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Threaded Insert Nuts – Holes for threaded insert nuts were drilled near the location of each of the three router bits. Wong can easily and quickly move the starter pin to whichever location he wants to work on.
 
I made the simple starter pin from a piece of scrap hardwood. First, I drilled a 1/4" hole in the centre and slid a bolt through. I tightened a nut on the opposite side, then clamped the threaded end of the bolt in a three-jaw chuck installed in my lathe and turned the wood round. Finally, I removed the nut and secured the wood on the bolt with a bit of cyanoacrylate glue (epoxy would also be a good choice). My starter pin is about 5/8" in diameter and it’s easy to install and remove without tools.  

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Keep Things Steady – Although everyone must come up with an approach that will work for them, Wong cut notches into the underside of the base at the four corners. These four notches accepted the upper rails of his sawhorses and help keep the router table stable when in use.
 
The base and on/off switches
The base needed to be large enough to provide stability, but small enough to allow a secure grip on the edges of the table when carry­ing. It also needed to be tall enough to keep the router motors and their cords off the bench top. I lowered the router motors to their lowest position and added a half inch and made my base that tall, which ended up 10". My base consisted of two “U” shapes to allow access to the routers. I simply cut plywood to size and joined it with pocket screws. To permit safe, stable use, I cut 1" notches in the base to fit over the top beams of my sawhorses. I used three pocket screws to attach each side of the base to the top.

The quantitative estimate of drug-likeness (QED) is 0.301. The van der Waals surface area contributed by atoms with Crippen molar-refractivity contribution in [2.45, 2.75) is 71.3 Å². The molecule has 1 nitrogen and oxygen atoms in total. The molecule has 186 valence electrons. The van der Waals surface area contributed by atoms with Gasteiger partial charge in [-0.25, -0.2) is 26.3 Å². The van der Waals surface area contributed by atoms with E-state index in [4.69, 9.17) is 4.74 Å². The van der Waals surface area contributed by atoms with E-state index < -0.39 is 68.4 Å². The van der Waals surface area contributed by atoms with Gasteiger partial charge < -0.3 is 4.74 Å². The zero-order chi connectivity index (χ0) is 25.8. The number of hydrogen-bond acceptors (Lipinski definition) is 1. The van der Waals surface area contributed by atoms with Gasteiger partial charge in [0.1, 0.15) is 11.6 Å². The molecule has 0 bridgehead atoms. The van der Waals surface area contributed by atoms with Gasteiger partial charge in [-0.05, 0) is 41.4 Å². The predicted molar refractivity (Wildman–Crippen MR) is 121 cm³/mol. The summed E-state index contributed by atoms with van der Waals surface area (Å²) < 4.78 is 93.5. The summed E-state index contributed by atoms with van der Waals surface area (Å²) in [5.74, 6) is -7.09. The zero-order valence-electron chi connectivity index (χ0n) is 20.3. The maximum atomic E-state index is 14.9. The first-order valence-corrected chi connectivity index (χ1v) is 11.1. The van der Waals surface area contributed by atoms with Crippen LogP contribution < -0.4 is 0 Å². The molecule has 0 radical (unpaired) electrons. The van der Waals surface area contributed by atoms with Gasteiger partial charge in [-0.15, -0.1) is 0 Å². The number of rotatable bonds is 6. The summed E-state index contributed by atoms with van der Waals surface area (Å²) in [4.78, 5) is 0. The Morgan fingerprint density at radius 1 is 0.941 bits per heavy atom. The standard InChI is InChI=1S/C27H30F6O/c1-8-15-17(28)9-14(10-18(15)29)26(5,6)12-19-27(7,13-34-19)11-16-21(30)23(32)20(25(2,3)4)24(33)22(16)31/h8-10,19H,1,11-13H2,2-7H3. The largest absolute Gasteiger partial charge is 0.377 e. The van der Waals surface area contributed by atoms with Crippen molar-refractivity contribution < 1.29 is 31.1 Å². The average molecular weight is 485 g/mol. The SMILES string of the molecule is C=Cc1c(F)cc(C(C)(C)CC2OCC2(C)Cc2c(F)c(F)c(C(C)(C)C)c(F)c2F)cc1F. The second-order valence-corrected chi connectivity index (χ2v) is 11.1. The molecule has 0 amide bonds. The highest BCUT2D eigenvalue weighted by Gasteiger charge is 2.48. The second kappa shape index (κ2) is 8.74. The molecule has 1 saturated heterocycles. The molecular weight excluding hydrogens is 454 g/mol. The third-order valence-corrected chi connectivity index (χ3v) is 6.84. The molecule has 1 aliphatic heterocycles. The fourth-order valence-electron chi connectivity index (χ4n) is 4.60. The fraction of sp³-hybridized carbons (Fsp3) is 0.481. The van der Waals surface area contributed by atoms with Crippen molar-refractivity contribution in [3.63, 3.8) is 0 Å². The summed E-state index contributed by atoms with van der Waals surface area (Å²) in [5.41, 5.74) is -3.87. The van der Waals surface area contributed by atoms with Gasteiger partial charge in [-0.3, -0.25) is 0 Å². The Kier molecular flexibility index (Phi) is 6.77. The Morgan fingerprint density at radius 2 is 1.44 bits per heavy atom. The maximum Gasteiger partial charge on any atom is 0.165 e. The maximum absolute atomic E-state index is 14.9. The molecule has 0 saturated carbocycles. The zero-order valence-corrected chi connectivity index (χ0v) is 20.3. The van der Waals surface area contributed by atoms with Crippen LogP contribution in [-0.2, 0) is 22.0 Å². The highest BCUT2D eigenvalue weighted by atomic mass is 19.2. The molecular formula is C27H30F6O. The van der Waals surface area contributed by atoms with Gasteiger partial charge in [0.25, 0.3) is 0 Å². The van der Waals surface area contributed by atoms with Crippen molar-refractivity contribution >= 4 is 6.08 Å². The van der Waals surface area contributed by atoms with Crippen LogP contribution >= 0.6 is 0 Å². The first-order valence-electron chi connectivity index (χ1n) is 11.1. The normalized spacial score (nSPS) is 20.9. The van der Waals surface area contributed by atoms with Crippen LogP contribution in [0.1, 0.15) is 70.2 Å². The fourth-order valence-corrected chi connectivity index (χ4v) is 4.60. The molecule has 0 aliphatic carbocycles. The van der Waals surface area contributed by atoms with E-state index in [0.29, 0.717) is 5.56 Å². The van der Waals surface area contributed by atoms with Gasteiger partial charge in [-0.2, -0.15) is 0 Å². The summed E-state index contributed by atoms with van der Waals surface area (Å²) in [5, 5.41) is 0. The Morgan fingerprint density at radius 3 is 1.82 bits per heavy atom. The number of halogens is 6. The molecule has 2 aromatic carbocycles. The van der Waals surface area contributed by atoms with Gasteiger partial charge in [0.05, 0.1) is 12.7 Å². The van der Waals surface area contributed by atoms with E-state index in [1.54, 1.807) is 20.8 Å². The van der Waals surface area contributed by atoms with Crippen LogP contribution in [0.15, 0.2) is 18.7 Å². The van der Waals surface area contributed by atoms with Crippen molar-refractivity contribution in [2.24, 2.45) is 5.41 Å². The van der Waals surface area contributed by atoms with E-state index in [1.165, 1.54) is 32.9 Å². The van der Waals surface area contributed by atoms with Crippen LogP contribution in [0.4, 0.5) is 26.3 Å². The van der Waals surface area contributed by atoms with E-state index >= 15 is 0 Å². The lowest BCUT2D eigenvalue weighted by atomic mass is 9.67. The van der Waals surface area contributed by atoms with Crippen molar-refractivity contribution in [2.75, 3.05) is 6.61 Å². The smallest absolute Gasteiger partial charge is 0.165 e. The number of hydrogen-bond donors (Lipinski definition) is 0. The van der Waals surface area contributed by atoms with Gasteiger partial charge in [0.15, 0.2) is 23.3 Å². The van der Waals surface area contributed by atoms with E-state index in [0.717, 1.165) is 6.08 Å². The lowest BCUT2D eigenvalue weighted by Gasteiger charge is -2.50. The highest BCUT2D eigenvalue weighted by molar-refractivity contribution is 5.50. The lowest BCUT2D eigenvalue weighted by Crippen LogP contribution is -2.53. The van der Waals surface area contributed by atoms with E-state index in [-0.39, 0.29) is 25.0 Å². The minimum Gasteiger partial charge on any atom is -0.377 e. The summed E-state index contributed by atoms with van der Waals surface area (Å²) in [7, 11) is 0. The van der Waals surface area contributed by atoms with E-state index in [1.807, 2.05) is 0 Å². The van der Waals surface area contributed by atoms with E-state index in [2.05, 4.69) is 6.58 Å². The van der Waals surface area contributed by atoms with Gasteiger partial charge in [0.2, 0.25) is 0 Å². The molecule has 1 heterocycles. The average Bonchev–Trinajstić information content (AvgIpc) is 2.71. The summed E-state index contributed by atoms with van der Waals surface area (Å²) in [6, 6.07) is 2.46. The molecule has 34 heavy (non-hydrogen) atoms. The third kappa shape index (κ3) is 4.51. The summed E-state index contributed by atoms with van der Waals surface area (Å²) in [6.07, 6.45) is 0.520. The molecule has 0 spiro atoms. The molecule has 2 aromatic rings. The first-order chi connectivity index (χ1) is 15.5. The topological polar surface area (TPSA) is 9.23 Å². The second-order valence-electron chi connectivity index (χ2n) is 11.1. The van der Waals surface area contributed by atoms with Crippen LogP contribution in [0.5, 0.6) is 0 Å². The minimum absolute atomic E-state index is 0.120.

With multiple routers crammed under one table, a good system to get power to all and turn each on and off without confusion is vital. Heavy-duty power bars with individually switchable outlets are avail­able, sold for DJ booths and computer server racks. If you use one of these, make sure you label the switches clearly so you know which router each switch operates. I elected to run separate switches for power outlets, with a switch in front of each router to avoid any con­fusion. Still, I labelled each switch and outlet pair with a different colour of paint for future reference. It might be a good idea to mark the router each switch operates on the tabletop as well. 
 
Once the routers were installed, I secured all the cords with cable ties so they were all contained within the router table. To further reduce cords, I recessed the male plug in the side of the router table base and simply bring an extension cord to it when I use the router table. In my shop, most portable power tools are energized by the ceiling-mounted cable reel in the centre 
of the shop.

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Under the Hood – Although it’s busy under the router table’s top, Wong kept cords neat and tidy. Notice the simple pocket hole screw joinery at the insides of the four corners.
 
Finishing and details
To store the tool to adjust the Freud router from above the table, I installed a 1/4" diameter × 1/2" long rare earth magnet in the underside of the table next to the router.
 
For most shop projects, I usually skip any sort of finish, but since the router table top will see significant usage, I elected to apply a finish. Any film finish, or even paste wax, would be helpful. I chose to apply four coats of thin CA glue as a finish. I suspect that this finish will be plenty durable for the use it will see. Another good option would be plastic laminate.
 
Chris Wong is a sculptural woodworker who appreciates a good edge profile but is often too impatient to make test cuts to dial in a setting. He now has his optimal router setup... or so he thinks.


CHRIS WONG